The combination of Scottish Widows Investment Management Ltd.'s assets with Lloyds TSB Group's asset management wings will create a U.K.-based money manager with close to $128 billion under management and its sights set on expanding globally.
Last week, Lloyds TSB Group PLC, London, announced it agreed to pay L7 billion ($11.2 billion) for Scottish Widows Fund & Life Assurance Co., Edinburgh. Executives with Scottish Widows said they hoped the deal would be closed by March.
Scottish Widows Investment Management "is a U.K. asset management company that wants to be global," said Orie Dudley Jr., chief executive officer. The company is "nowhere near where we want to be on the Continent, in the United States or in Asia."
The new combined investment management company, which will go under the name Scottish Widows Investment Management and be based in Edinburgh, more than doubles the nearly $53 billion in assets Scottish Widows now manages.
It also extends considerably Scottish Widows Investment Management's reach.
The three Lloyds' subsidiaries -- Hill Samuel Asset Management and Abbey Life Insurance Services in London and Investment Advisers Inc. in Minneapolis -- will be run from Edinburgh by current Scottish Widows executives and led by Mr. Dudley, who will continue to report to Mike Ross, Scottish Widows chief executive. He predicted no immediate changes in staff.
The new Scottish Widows, which will come to life if the deal passes muster with regulators and policy-holders, would leap a few steps away from the top tier of global money managers.
Scottish Widows Investment Management ranked 137th among the world's largest money managers as of Dec. 31, 1997, when it managed $43.8 billion, according to the P&I/Watson Wyatt World 500 survey (Pensions & Investments, July 27). Based on that list, the infusion of assets would make it the world's 49th largest manager.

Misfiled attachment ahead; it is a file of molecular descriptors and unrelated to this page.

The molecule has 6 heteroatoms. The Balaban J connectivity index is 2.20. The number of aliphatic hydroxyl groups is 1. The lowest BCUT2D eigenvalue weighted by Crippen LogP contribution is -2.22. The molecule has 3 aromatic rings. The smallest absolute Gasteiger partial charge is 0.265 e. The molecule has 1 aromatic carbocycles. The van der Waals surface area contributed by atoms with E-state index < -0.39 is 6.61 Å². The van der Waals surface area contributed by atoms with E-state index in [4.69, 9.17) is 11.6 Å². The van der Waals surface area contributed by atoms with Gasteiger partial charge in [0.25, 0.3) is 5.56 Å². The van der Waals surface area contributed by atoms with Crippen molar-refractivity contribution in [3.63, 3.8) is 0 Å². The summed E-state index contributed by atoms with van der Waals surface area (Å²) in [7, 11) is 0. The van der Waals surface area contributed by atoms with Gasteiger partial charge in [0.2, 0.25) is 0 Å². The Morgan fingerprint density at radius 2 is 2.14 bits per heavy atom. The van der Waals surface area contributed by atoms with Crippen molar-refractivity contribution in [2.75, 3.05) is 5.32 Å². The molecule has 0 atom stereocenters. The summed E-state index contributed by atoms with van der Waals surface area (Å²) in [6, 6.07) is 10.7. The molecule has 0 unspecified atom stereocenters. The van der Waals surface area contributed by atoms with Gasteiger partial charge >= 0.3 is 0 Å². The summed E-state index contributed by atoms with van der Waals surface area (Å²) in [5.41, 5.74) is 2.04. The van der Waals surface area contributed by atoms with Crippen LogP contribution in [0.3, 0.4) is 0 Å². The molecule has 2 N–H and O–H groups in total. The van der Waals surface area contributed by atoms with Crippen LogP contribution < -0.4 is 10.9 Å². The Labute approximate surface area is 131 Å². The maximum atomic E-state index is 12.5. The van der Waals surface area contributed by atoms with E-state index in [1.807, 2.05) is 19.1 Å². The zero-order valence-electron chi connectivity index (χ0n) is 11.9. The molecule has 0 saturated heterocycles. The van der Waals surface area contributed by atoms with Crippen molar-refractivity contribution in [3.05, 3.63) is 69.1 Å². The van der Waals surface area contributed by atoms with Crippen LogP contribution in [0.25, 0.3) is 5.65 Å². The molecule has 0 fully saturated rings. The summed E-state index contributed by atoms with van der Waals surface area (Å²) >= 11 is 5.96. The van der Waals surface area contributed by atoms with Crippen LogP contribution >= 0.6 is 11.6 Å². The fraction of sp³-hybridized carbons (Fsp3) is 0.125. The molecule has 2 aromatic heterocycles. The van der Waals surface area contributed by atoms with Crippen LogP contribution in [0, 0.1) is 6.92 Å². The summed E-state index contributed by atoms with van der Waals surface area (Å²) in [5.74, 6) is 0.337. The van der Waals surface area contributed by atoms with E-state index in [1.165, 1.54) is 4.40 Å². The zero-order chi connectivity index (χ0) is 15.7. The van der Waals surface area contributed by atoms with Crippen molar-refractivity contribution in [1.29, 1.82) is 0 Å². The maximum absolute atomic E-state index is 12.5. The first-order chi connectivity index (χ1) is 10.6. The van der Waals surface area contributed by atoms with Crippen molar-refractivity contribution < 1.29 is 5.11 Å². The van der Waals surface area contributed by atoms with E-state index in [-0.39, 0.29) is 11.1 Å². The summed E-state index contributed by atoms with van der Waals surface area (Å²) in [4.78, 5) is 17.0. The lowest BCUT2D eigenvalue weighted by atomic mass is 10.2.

By March 31, Scottish Widows Investment Management had close to $53 billion in total assets under management, according to P&I's survey of the largest managers of U.S. institutional tax-exempt assets. (P&I, May 17).
More than 75% of Scottish Widows Investment Management's assets are from pension funds. Between $2.5 billion and $2.75 billion are from U.S. clients, said Allen McKenzie, marketing director.
Scottish Widows executives said the deal would not hinder the management of one of its leading funds, its European (ex-U.K.) portfolio.
In a letter to investors, Orie Dudley Jr., Scottish Widows Investment Management's chief executive, said the European equity team, which has $4 billion under management, would not change.
The European team of six professionals, led by investment director Albert Morillo, has recently known considerable success. It has so far gained $1.4 billion this year after winning $1.5 billion in 1998, said Mr. McKenzie.
Institutional investors with Scottish Widows were not upset with the news. "We have no short-term concerns," said Jim Teape, group pensions manager for the Granada Pension Scheme in London. The L1.7 billion scheme recently hired Scottish Widows to run L127 million in European (ex-U.K.) equities.
Scottish Widows executives said it was too early to tell how they could staunch the flow of assets from the beleaguered IAI in Minneapolis.
IAI has lost two-thirds of its managed assets in 24 months. It currently manages about $3.6 billion in separate account assets for tax-exempt institutional clients. At the end of 1996, it managed $11 billion (P&I, June 14).
The additions of Hill Samuel and Abbey Life complement Scottish Widows' strength in European equities, Mr. Dudley said. Hill Samuel, with $53 billion under management in pension and insurance assets, has had recent strong performance in U.K. and U.S. equities funds, he said; and Hill Samuel has been winning balanced accounts in the U.K.
Abbey Life, with most of its approximately $16 billion under management in mutual funds and insurance assets, is "reasonably strong in fixed income," he said.